‘I found it hurtful because Rooty was Gary’s housemate and had been involved in a lot of the socialising where I was called a ‘P***’.

‘It shows how normal it was that even a good man like him doesn’t see it for what it was. It’s not going to affect Joe, but it’s something I remember every day.’

Former England coach and veteran commentator David Lloyd issued an apology on Twitter after Rafiq indicated he had exchanged disparaging messages about him in private.

Lloyd, whose employers Sky have said they are investigating the comments, wrote: ‘I deeply regret my actions, and I apologise most sincerely to Azeem and to the Asian cricket community for doing this, and for any offence caused.’

Bresnan tweeted last night: ‘For any part I played in contributing to Azeem Rafiq’s experience of feeling bullied at Yorkshire, I apologised unreservedly,’ said the former England international.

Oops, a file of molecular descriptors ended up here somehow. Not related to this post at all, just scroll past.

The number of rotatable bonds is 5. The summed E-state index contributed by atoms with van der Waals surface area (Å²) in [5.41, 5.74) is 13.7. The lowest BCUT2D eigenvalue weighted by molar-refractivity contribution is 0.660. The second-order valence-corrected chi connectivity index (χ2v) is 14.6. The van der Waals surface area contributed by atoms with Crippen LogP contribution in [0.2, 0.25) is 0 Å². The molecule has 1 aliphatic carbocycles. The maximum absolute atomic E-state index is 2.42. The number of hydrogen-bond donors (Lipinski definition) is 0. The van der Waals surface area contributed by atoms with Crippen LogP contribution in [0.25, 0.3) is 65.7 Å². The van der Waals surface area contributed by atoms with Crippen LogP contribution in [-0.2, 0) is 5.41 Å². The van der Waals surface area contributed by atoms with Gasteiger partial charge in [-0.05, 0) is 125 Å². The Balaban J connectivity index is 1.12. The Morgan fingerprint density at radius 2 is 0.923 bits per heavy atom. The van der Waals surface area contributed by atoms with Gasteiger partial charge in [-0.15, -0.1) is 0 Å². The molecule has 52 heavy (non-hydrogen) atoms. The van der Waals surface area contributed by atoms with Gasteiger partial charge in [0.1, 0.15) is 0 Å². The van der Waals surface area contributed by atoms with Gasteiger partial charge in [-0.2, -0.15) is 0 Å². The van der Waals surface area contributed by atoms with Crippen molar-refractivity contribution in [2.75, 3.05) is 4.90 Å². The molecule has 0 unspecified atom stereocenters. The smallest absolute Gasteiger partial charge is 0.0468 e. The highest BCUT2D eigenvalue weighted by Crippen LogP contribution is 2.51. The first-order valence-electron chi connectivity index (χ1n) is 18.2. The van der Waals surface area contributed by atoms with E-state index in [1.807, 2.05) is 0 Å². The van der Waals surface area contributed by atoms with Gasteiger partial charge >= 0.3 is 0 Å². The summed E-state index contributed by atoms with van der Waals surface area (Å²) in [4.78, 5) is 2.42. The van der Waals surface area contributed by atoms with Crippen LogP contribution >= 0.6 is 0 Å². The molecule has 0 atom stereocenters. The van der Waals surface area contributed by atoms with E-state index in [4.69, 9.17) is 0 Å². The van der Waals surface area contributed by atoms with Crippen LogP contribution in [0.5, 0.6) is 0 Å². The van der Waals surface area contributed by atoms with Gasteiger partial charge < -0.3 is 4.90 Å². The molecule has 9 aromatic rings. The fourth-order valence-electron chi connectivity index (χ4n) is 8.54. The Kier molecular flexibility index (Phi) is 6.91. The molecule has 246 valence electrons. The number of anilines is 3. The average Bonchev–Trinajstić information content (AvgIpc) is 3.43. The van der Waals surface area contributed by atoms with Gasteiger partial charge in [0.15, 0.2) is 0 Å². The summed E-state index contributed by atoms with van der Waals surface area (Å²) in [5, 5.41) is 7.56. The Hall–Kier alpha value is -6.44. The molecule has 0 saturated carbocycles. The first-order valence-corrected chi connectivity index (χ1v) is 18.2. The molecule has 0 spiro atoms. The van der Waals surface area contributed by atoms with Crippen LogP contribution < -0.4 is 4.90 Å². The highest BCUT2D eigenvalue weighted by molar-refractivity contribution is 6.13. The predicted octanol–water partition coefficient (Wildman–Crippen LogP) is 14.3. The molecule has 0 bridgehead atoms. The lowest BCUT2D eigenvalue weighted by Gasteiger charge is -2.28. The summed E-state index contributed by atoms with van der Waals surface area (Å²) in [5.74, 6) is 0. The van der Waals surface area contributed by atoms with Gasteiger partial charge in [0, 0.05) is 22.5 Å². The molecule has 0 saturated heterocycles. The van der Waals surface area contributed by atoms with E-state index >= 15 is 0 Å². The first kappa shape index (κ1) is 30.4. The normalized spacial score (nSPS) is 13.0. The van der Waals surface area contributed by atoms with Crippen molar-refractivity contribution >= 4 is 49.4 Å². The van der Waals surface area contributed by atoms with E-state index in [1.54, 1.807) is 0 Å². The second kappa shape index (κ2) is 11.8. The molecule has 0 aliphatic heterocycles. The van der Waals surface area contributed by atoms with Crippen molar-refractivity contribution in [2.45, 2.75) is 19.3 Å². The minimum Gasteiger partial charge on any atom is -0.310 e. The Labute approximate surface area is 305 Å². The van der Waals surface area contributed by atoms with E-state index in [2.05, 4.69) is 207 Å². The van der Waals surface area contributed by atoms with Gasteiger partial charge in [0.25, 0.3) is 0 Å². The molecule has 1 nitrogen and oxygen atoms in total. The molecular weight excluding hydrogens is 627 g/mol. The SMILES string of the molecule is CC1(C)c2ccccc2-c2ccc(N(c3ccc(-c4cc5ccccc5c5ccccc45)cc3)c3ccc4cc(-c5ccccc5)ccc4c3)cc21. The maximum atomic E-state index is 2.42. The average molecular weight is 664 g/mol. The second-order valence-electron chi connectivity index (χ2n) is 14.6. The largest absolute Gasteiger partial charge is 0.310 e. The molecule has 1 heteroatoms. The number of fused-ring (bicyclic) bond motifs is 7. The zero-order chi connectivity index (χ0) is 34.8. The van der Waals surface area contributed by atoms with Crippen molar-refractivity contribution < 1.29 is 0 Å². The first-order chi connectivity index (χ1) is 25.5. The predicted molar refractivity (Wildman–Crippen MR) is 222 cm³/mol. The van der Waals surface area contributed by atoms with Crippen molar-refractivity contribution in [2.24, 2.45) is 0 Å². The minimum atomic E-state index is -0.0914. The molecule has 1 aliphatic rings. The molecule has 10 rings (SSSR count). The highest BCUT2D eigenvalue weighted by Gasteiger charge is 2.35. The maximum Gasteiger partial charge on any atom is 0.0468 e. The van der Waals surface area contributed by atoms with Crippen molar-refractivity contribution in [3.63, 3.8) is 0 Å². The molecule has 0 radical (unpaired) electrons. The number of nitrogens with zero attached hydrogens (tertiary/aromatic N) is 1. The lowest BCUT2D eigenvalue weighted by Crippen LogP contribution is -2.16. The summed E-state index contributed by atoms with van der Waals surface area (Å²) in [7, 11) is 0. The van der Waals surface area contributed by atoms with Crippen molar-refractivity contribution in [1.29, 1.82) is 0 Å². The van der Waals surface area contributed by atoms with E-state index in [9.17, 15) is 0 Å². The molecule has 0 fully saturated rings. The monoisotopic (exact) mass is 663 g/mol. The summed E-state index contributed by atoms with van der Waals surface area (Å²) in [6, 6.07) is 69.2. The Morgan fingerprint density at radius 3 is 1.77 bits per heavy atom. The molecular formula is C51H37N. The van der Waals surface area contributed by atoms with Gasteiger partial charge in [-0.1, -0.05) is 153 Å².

‘I must though categorically deny his accusation that I ‘frequently made racist comments’. This is absolutely not true.’

Sky cricket pundit David Lloyd has apologised after being named by Azeem Rafiq amid cricket's racism storm

Sky cricket pundit David Lloyd has apologised after being named by Azeem Rafiq amid cricket’s racism storm

Lloyd expressed 'deep regret' for the comment he made in a statement posted on Twitter on Tuesday evening

Lloyd expressed ‘deep regret’ for the comment he made in a statement posted on Twitter on Tuesday evening

Essex Cricket Chief Executive, John Stephenson, said on Monday: ‘I am extremely disappointed to hear of further historic racial allegations from a former player about two of his teammates and an ex-member of staff, none of whom are currently involved with the Club in any capacity.